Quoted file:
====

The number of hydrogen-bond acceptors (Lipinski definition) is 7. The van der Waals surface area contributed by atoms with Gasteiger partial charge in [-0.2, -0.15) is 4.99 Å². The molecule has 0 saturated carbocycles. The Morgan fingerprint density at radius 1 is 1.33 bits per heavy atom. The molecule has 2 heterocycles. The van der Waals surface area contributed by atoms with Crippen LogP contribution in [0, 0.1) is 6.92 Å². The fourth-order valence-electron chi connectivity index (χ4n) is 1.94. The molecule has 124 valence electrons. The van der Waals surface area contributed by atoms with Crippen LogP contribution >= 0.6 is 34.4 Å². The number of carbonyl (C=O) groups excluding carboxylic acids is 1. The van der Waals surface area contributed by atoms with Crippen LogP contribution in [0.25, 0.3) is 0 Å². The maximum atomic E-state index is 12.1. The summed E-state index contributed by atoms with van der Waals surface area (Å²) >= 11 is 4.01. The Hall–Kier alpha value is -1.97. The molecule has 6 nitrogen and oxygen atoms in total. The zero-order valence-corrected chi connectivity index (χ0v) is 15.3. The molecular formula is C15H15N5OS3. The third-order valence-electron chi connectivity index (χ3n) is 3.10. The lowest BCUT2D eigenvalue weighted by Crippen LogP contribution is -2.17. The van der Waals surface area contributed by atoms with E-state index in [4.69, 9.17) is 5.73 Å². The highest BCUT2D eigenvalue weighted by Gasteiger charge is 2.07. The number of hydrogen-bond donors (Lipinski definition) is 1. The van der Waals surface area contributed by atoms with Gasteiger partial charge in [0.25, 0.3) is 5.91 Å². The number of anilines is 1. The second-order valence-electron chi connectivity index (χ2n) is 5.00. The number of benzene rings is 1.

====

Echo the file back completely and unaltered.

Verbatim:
The number of hydrogen-bond acceptors (Lipinski definition) is 7. The van der Waals surface area contributed by atoms with Gasteiger partial charge in [-0.2, -0.15) is 4.99 Å². The molecule has 0 saturated carbocycles. The Morgan fingerprint density at radius 1 is 1.33 bits per heavy atom. The molecule has 2 heterocycles. The van der Waals surface area contributed by atoms with Crippen LogP contribution in [0, 0.1) is 6.92 Å². The fourth-order valence-electron chi connectivity index (χ4n) is 1.94. The molecule has 124 valence electrons. The van der Waals surface area contributed by atoms with Crippen LogP contribution >= 0.6 is 34.4 Å². The number of carbonyl (C=O) groups excluding carboxylic acids is 1. The van der Waals surface area contributed by atoms with Crippen LogP contribution in [0.25, 0.3) is 0 Å². The maximum atomic E-state index is 12.1. The summed E-state index contributed by atoms with van der Waals surface area (Å²) >= 11 is 4.01. The Hall–Kier alpha value is -1.97. The molecule has 6 nitrogen and oxygen atoms in total. The zero-order valence-corrected chi connectivity index (χ0v) is 15.3. The molecular formula is C15H15N5OS3. The third-order valence-electron chi connectivity index (χ3n) is 3.10. The lowest BCUT2D eigenvalue weighted by Crippen LogP contribution is -2.17. The van der Waals surface area contributed by atoms with E-state index in [4.69, 9.17) is 5.73 Å². The highest BCUT2D eigenvalue weighted by Gasteiger charge is 2.07. The number of hydrogen-bond donors (Lipinski definition) is 1. The van der Waals surface area contributed by atoms with Gasteiger partial charge in [0.25, 0.3) is 5.91 Å². The number of anilines is 1. The second-order valence-electron chi connectivity index (χ2n) is 5.00. The number of benzene rings is 1.